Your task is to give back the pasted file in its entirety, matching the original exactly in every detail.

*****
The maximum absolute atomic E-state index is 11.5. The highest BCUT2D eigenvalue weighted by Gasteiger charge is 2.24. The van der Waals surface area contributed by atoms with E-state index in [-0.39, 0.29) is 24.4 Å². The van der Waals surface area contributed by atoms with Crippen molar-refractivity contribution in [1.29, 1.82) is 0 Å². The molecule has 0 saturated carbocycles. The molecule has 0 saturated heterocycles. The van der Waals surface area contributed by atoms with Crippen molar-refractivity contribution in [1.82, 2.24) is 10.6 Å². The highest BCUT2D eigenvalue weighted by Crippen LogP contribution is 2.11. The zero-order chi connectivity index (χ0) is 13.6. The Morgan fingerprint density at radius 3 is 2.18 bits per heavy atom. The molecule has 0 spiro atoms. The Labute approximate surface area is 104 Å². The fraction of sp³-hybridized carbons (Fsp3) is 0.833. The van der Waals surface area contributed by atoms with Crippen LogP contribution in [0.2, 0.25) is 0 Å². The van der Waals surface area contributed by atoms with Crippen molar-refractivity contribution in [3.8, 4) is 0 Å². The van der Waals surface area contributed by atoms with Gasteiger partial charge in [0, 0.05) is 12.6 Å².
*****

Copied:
The maximum absolute atomic E-state index is 11.5. The highest BCUT2D eigenvalue weighted by Gasteiger charge is 2.24. The van der Waals surface area contributed by atoms with E-state index in [-0.39, 0.29) is 24.4 Å². The van der Waals surface area contributed by atoms with Crippen molar-refractivity contribution in [1.29, 1.82) is 0 Å². The molecule has 0 saturated carbocycles. The molecule has 0 saturated heterocycles. The van der Waals surface area contributed by atoms with Crippen molar-refractivity contribution in [1.82, 2.24) is 10.6 Å². The highest BCUT2D eigenvalue weighted by Crippen LogP contribution is 2.11. The zero-order chi connectivity index (χ0) is 13.6. The Morgan fingerprint density at radius 3 is 2.18 bits per heavy atom. The molecule has 0 spiro atoms. The Labute approximate surface area is 104 Å². The fraction of sp³-hybridized carbons (Fsp3) is 0.833. The van der Waals surface area contributed by atoms with Crippen LogP contribution in [0.2, 0.25) is 0 Å². The van der Waals surface area contributed by atoms with Crippen molar-refractivity contribution in [3.8, 4) is 0 Å². The van der Waals surface area contributed by atoms with Gasteiger partial charge in [0, 0.05) is 12.6 Å².